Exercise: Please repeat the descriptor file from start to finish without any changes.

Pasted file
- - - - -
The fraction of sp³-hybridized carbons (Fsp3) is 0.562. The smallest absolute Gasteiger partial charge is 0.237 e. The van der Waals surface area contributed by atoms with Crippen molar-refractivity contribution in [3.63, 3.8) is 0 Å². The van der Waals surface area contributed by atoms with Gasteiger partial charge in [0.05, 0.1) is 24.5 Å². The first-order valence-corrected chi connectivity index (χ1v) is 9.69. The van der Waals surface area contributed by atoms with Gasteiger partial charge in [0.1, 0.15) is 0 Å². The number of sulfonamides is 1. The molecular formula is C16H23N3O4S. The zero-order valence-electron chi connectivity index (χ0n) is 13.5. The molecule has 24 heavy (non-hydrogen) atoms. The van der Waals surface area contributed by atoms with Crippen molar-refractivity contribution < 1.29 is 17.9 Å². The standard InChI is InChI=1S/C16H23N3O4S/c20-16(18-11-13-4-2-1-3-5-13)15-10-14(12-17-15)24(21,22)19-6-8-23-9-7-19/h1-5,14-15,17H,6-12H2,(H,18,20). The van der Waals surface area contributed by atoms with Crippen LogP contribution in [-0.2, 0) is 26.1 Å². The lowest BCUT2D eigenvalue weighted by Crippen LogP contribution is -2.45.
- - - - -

The fraction of sp³-hybridized carbons (Fsp3) is 0.562. The smallest absolute Gasteiger partial charge is 0.237 e. The van der Waals surface area contributed by atoms with Crippen molar-refractivity contribution in [3.63, 3.8) is 0 Å². The van der Waals surface area contributed by atoms with Gasteiger partial charge in [0.05, 0.1) is 24.5 Å². The first-order valence-corrected chi connectivity index (χ1v) is 9.69. The van der Waals surface area contributed by atoms with Gasteiger partial charge in [0.1, 0.15) is 0 Å². The number of sulfonamides is 1. The molecular formula is C16H23N3O4S. The zero-order valence-electron chi connectivity index (χ0n) is 13.5. The molecule has 24 heavy (non-hydrogen) atoms. The van der Waals surface area contributed by atoms with Crippen molar-refractivity contribution < 1.29 is 17.9 Å². The standard InChI is InChI=1S/C16H23N3O4S/c20-16(18-11-13-4-2-1-3-5-13)15-10-14(12-17-15)24(21,22)19-6-8-23-9-7-19/h1-5,14-15,17H,6-12H2,(H,18,20). The van der Waals surface area contributed by atoms with Crippen LogP contribution in [-0.2, 0) is 26.1 Å². The lowest BCUT2D eigenvalue weighted by Crippen LogP contribution is -2.45.